Maybe it’s getting old, maybe it’s the effects of lockdown but increasingly those talking about a new normal look like wishful thinkers.
The government is opening zoos before opening schools. Antelopes before A-levels. Profits before pupils.
Some say the coronavirus crisis will make us more empathetic and community minded. Surely the events of the last few days have knocked that on the head. The deep division of the culture wars remains raw.
Instead of engaging with protestors to understand their anger a bunch of Red Wall Tory MPs did a photo op cleaning up the Parliament Square statue of Winston Churchill. Until a local authority cleaner – black, called Winston – came along to do the job properly.
The narrative seems to have already moved on from anger at racism to statue rage. Of course it has not among those affected. The reason George Floyd’s last words – ‘I can’t breathe’ – have sparked worldwide protest is because they sum up the suffocating experience of racism. Toppling Edward Colston was a symptom and a symbol. This is not a protest about public art.
Yet the media coverage is focussed on the most tangible element of the cause. This morning the white male presenter of the Today programme spoke to a white peer about a statue of a white man. There’s your structural racism right there.
But it’s not just the most recent protests that may wilt in the face of conservative interests and institutions.
A few weeks ago there was talk of men engaging more with the family, re-assessing their work life balance in light of lockdown. Public discourse over the decision to can plans to get all primary school kids into the classroom by July has been dominated by mums. We’ve a male Education Secretary. The ex fireplace salesman seems to be too inept to be allowed on the airwaves but competent enough to occupy a seat at the Cabinet table despite being an unfaithful husband, an attention seeking spider creep, and sacked from Theresa May’s cabinet for leaking state secrets. Quite the CV. In his absence Rob Halfon, love cheat chair of the Education select committee, has shared his views. And these are invariably balanced or complemented by those of ‘mums’ – women reduced to just one element of their existence.
So much for any rearranging of gender roles. And for more on that see the research that landed today showing that those parents with the most education do the most homeschooling but more pertinently that women, whatever their schooling, do more domestic work than men.
Even as I type a new piece of research arrived in my inbox showing men think working from home will allow them to spend more time with their families (obv) and help women to progress in the workplace (here’s hoping). But neither will happen just because, they will only occur if men do more housework.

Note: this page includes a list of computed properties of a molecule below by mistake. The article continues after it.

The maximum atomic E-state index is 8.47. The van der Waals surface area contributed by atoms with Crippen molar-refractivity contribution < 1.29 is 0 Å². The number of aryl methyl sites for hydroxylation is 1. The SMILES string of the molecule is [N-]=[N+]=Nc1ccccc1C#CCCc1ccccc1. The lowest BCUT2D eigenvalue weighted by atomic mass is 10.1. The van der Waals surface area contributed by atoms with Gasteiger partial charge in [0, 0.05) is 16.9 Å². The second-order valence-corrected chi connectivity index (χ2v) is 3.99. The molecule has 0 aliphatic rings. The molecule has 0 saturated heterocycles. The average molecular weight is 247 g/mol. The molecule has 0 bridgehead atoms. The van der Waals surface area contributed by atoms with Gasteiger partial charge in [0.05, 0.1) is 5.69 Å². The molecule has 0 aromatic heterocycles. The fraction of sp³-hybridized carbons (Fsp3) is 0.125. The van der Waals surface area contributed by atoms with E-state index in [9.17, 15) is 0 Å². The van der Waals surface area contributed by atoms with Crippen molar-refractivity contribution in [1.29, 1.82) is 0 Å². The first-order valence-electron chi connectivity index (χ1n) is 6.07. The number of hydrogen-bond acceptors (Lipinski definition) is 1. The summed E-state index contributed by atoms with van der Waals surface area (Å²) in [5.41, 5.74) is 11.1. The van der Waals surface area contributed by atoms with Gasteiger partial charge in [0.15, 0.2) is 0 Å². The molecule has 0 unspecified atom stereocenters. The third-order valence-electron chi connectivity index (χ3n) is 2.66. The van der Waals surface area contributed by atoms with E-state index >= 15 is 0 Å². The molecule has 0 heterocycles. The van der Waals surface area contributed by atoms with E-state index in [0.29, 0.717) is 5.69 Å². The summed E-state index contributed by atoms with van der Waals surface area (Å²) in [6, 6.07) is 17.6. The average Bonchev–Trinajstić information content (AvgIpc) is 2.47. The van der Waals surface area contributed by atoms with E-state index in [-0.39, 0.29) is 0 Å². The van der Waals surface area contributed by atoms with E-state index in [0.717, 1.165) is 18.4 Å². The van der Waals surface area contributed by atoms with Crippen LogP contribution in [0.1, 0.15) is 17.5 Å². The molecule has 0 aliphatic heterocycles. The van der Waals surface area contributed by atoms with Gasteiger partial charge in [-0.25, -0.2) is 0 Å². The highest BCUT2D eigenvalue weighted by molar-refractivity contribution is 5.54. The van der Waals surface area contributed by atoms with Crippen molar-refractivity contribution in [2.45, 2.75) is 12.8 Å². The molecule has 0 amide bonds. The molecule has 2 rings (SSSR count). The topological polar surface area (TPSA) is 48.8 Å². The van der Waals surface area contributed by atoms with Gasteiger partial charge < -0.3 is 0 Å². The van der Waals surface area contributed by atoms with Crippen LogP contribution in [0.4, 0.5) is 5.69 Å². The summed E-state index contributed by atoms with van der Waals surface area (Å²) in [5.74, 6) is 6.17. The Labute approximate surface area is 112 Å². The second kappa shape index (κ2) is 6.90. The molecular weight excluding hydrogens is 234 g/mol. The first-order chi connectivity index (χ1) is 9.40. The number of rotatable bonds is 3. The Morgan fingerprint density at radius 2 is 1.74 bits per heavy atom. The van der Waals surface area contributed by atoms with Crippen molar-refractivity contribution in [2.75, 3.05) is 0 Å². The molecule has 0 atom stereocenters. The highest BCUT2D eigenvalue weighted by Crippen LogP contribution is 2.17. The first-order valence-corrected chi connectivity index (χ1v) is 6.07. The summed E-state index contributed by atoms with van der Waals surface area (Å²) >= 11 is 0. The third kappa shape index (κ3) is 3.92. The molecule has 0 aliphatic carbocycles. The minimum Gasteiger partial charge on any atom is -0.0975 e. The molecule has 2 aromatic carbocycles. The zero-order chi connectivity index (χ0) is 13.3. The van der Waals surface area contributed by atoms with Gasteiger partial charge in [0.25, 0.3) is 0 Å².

But what’s really concerning going forward is the widespread disappointment that accompanies lockdown.
My kids were looking forward to the holiday of a lifetime at Easter. Cancelled.
My son was looking forward to getting back to school and seeing his friends next month. Cancelled.
Kids expect their parents in general to have answers and agency. We have neither in the face of coronavirus.
Nadir of hopelessness
And I wonder what impact that’ll have on this generation going forward. Will they be less likely to make plans for fear they’ll be undone by circumstances? Will they bring a new nadir of hopelessness to the public realm when they are older? Why protest, why dream, why have ambitions if your memory is filled with disappointments? Will Covid beget a generation that always bets on black?
(I’m reminded of a long car journey with my daughter when she was very small, but old enough to play I-spy. “I spy with my little eye something black,” she uttered from the back seat. “Is it…the future?” I wearily responded.)
We can leave theses questions hanging. Or we can do something about it. There are people starting conversations about how to convert good intentions into concrete actions. How to harness the energy of the Black Lives Matters protests, or to help men embed the changes they’ve embraced in quarantine, or put mental health on the agenda alongside the economy. If we engage now, we can hopefully seize the initiative, and show our kids that disappointment is not inevitable.
From disappointment can come creativity and beauty. Let’s be like XTC: